— Sandy A.

When picking out hardware, I like to take the color of the cabinets and my own personal sense of style (an eclectic, colorful mix of vintage and industrial-looking pieces) into consideration.

If cabinets are white (like mine were in my first post-college apartment), pick complementary colors that tie into another room, like the living room or bedroom. Then mix and match a few different knobs that tie (they don't need to perfectly match!) into that color scheme. If my cabinets are just exposed wood or a specific color, I'll usually pick one neutral-toned knob or handle and use that throughout the kitchen for cohesion.

If your cabinets are a plain-old white color, consider mixing and matching colored knobs, like the ones shown here. Photo by Anthropologie,

Not sure where to get a fun kitchen knob or handle? I usually like to shop Anthropologie (they have a big selection, and many in-store deals on these little guys), but you can find great options all over the internet, from Amazon to Wayfair. The beauty of cabinet hardware is there's not one right way to do it; the right way is your way! Here is a bit of hardware inspiration to get you started, depending on your style:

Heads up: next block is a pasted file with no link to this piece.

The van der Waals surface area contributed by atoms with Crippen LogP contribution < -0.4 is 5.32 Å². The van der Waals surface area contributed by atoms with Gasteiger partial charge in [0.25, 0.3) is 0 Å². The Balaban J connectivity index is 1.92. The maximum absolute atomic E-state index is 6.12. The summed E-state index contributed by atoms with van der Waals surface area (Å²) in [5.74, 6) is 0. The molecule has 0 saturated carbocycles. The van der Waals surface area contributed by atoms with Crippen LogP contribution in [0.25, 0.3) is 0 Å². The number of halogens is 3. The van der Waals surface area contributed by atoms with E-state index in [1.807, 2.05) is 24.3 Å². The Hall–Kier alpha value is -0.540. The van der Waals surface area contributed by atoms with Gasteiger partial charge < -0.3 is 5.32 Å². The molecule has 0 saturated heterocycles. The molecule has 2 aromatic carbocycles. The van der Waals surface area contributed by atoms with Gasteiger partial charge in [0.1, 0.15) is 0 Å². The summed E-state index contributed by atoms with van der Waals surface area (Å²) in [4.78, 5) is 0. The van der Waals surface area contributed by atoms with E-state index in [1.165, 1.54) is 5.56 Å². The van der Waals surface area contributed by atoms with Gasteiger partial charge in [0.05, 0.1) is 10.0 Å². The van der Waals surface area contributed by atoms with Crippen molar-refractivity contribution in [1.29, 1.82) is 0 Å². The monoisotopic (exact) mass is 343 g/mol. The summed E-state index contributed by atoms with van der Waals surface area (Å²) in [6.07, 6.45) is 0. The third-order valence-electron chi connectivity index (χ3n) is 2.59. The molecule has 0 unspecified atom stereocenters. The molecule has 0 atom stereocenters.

I should also mention that your kitchen cabinets aren't the only ones that can benefit from a quick hardware upgrade. I've changed out the hardware on my bathroom cabinets and even my Ikea furniture to give them a little style boost. No matter what you do, make sure to pick something you love—aka, something that makes the rented space feel just a little bit more like home.

Make These in Your Newly Upgraded Kitchen

Do you have a quick and easy kitchen upgrade? Share it with us in the comments below!

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Erin Alexander

Written by: Erin Alexander

Erin Alexander is the Managing Editor of Food52.


Beth October 21, 2018
My pulls from Home Depot were pretty pricey. The insult to injury came on my installer. So between the two costs I bet it pushed over $300 but yes I do have a lot of cabinets. Would I do it again this way for the update? Probably not. Would just put up with the whole deal a little longer.